see a simple problem, that involves tablets. Such as shows below in this figure,
the purpose is to build a tower on a base, using tablets.
_
(*) |A|
_ |_|
|A| => |B|
|_| _ |_|
|C| |B| |C|
__|_|_|_|__ __|_|__
Start Final State
In this case, the position of the tablets in three-dimensional space is not very
important; the problem is related between the base (TABLE) and the other
tablets. If we to express the relationship for ON(u, v), such that the u object
is on v, and represent the base with TABLE, the above figure can be represented
in the following way :
ON(A,C) ON(A,B)
ON(B, TABLE) => ON(B,C)
ON(C, TABLE) ON(C, TABLE)
Such description of states is not a necessary representation of the positions of
the tablets; but, if this operation had to be executed through one robot
equipped with an eye, would be enough to specify the following steps :
1. Place A on the base;
2. Place B on C;
3. Place A on B.
Thus, a description of the problem state in terms of a set of relations ON(u, v)
will be enough. This example illustrates the fact of the key of the resolution
of problems to be in the formularization of a description of the essential
states for the resolution of problems.
An operator modifies the definitive state of problem for another state of
problem. Thus, an operator could be considered as a function, whose domain
(input) and reach (output) are the set of states. Some forms exist to define the
share of an operator, one of which consist of expressing, under the resultant
form of a table, states output of all the possible states input. Example : one
operator which produces the logic add (OR), from two logic vars x and y (that
can be true or false), can be defined by the outputs that gives to the four
possible inputs. Meanwhile, using such table isn't the best way, when the input
and output stats grow. Usually one operator is defined as a process that
converts a description from state data in the description to another state. The
input state from one operator must satisfy some conditions, called
'preconditions'. If you have some operatores, each one of them will have their
own preconditions.
Let's take the puzzle-8 as a simple example. As you can see in the figure above
it uses eight pieces and a 3x3 square. The purpose of the game is to reach the
arrival state moving pieces, from the start state. The pieces can be moved up,
down, left and right if there is an empty space. The problem state changes
everytime you move a piece. The movement of one piece is the operator of this
problem.
___ ___ ___ ___ ___ ___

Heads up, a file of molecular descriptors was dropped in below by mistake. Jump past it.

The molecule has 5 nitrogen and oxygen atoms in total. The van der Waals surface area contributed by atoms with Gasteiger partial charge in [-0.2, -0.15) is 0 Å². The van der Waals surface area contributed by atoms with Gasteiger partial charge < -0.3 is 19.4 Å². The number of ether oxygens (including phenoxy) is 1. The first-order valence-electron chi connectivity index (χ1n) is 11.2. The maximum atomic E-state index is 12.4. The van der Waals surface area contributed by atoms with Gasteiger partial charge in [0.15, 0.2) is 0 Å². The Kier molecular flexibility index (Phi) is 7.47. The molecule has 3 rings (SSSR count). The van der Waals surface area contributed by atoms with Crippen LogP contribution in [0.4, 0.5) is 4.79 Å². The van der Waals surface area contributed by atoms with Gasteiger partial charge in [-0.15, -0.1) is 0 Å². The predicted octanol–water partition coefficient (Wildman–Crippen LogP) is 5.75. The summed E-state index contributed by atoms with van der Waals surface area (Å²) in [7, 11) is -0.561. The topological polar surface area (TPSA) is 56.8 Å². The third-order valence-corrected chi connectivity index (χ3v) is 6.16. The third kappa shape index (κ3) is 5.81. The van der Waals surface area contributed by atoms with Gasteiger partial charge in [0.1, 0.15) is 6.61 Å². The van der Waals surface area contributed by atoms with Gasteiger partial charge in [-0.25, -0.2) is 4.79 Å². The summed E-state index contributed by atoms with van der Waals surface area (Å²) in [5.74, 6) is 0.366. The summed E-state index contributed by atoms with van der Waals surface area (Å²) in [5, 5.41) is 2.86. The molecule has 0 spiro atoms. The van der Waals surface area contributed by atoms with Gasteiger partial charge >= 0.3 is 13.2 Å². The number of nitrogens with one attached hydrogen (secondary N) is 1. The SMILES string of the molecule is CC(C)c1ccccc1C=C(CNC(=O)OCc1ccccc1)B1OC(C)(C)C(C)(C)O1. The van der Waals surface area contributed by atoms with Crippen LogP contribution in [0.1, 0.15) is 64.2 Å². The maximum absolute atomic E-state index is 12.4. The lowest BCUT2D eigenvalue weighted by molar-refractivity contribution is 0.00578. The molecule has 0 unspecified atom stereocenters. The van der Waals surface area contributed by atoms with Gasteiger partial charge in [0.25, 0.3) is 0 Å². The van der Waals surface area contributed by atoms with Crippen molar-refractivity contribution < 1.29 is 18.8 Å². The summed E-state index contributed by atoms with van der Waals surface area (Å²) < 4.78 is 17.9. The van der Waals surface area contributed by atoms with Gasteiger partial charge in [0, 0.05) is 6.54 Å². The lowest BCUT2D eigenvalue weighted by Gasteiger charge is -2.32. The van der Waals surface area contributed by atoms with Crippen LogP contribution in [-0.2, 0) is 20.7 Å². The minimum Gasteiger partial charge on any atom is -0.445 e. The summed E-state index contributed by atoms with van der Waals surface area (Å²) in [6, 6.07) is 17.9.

| | 8 | 3 | | 1 | 2 | 3 |
|___|___|___| |___|___|___|
| 2 | 6 | 4 | ____\ | 8 | | 4 |
|___|___|___| ____ > |___|___|___|
| 1 | 7 | 5 | / | 7 | 6 | 5 |
|___|___|___| |___|___|___|
PUZZLE-8
We can define those four operators (this is about one indirect definition of the
operators) :
1. Moving one piece up;
2. Moving one piece down;
3. Moving one piece to the left;
4. Moving one piece to the right;
The preconditions will be :
1. The space above the piece is empty;
2. The space under the piece is empty;
3. The space at the left of the piece is empty;
4. The space at the right of the piece is empty;
Since examining all pieces would take too many time, to verify if they satisfy
all preconditions, before examining the operators preconditions we'll have to
specify wich piece will move. We can define the operators and the preconditions
as follow, if we consider the movement of one piece as being the same of the
movement of empty space.
Operators Preconditions
1. Move empty space up. 1. There is one space above.
2. Moving empty space down. 2. There is one space under.
3. Moving empty space to the left. 3. There is one space at left.
4. Moving empty space to the right. 4. There is one space at right.
This is a better definition because it allows to easely view the preconditions.
As the operators change the state, the state of the problem is determined,
evidently, by the way operators are defined.
Let's ilustrate those two operators :
1. Remove x;
2. Put x on y;
Will have those two preconditions :
1. x is a tablet and there is nothing on it;
2. x has been removed and is is true that y is the base or there is nothing
on y.
To define that, the description of the states in the tablets example isn't
enough. First let's write the relation with the x tablet such holding x. We